Opening of the Great Lakes to international shipping is delayed by 2 weeks
HIGH water on the Great Lakes is pushing back the start of the international shipping season by two weeks, potentially costing companies millions in lost revenue and disrupting supply chains
HIGH water on the Great Lakes is pushing back the start of the international shipping season by two weeks, potentially costing companies millions in lost revenue and disrupting supply chains.
The locks that permit travel between Lake Ontario and the St Lawrence River will not open until April 1, two weeks later than expected. The Ottawa-based Chamber of Marine Commerce said that could delay up to 100 ships, reported Minneapolis Star Tribune.
The port of Duluth-Superior relies first on the Soo Locks - which is still scheduled to open on time on March 25 for domestic shipments - to get shipments in and out of Lake Superior, but officials say a lack of reliability in the system can hurt long-term prospects.
'Delayed shipments and uncertain system availability will result in lost business that may not return,' Duluth Seaway Port Authority executive director Deb DeLuca said in a statement. 'Shippers would seek alternative supply routes and supply chains, potentially resulting in permanent traffic loss for US and Canadian ports.'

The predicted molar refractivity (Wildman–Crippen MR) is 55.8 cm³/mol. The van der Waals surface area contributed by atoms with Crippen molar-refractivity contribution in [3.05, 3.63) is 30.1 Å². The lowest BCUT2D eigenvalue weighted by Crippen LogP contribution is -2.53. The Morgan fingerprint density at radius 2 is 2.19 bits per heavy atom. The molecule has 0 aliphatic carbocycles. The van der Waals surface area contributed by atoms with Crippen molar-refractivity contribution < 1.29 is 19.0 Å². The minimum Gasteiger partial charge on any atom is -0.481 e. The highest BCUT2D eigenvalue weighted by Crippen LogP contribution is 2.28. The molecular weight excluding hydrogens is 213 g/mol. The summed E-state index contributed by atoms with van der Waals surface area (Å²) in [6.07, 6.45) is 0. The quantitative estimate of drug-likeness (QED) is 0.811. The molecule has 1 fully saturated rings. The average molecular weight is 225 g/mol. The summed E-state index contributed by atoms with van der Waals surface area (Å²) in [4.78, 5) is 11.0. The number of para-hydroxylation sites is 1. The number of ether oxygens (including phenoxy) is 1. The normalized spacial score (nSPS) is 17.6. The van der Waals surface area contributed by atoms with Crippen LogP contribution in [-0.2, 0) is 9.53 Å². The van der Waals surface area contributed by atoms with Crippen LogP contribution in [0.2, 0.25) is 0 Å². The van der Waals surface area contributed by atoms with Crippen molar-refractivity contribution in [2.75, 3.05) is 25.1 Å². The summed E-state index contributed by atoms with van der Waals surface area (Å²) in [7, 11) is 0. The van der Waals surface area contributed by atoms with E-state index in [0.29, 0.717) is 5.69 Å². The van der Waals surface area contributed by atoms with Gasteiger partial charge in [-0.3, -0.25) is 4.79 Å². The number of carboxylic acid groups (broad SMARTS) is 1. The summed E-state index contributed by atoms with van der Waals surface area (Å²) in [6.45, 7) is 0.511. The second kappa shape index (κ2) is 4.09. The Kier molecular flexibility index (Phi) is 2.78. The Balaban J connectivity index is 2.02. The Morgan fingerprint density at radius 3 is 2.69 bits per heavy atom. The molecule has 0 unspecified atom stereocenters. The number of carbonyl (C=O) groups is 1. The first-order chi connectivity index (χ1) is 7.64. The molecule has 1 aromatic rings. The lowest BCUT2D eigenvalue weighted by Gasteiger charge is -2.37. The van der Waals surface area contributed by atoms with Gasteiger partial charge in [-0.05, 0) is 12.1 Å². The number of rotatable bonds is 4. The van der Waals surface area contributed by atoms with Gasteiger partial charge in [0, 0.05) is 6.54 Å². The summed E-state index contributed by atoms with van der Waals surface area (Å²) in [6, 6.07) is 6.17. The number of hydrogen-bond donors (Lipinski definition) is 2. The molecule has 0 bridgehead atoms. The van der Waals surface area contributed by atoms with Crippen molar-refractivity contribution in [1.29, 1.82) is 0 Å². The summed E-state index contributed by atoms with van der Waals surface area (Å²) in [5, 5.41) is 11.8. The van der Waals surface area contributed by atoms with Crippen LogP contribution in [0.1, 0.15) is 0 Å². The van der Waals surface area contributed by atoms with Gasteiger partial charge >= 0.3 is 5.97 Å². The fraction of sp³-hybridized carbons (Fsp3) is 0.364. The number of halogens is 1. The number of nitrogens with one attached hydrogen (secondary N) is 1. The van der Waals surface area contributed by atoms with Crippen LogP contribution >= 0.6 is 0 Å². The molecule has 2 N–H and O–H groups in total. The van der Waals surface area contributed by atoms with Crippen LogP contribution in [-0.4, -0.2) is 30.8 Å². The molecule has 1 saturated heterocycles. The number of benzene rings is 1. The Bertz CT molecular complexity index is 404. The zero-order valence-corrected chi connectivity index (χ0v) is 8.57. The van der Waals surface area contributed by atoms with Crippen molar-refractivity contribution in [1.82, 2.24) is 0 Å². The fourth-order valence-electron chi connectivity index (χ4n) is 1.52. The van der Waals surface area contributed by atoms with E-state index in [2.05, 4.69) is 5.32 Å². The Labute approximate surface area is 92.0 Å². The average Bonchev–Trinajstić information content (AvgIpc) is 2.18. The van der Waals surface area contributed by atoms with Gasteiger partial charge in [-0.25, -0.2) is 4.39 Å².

Last year the port had 85 overseas vessel visits, the most since 2010. The first international visits, when on schedule, don't arrive until early or mid-April.
Mr DeLuca added that high water levels are 'concerning for all involved, from perspectives of navigability, property damage and economic and community resiliency.'
Several lakes are currently at record-high water levels, and others remain well above average, causing problems for coastal communities and the shipping industry.
The Welland Canal, which connects Lake Ontario and Lake Erie, is scheduled to open March 24. By then, the Army Corps of Engineers expects water levels to rise at least an inch on all the lakes except Superior, which should fall by an inch.
Lakes Michigan, Huron and Erie were all five inches above recorded monthly highs as of February 21.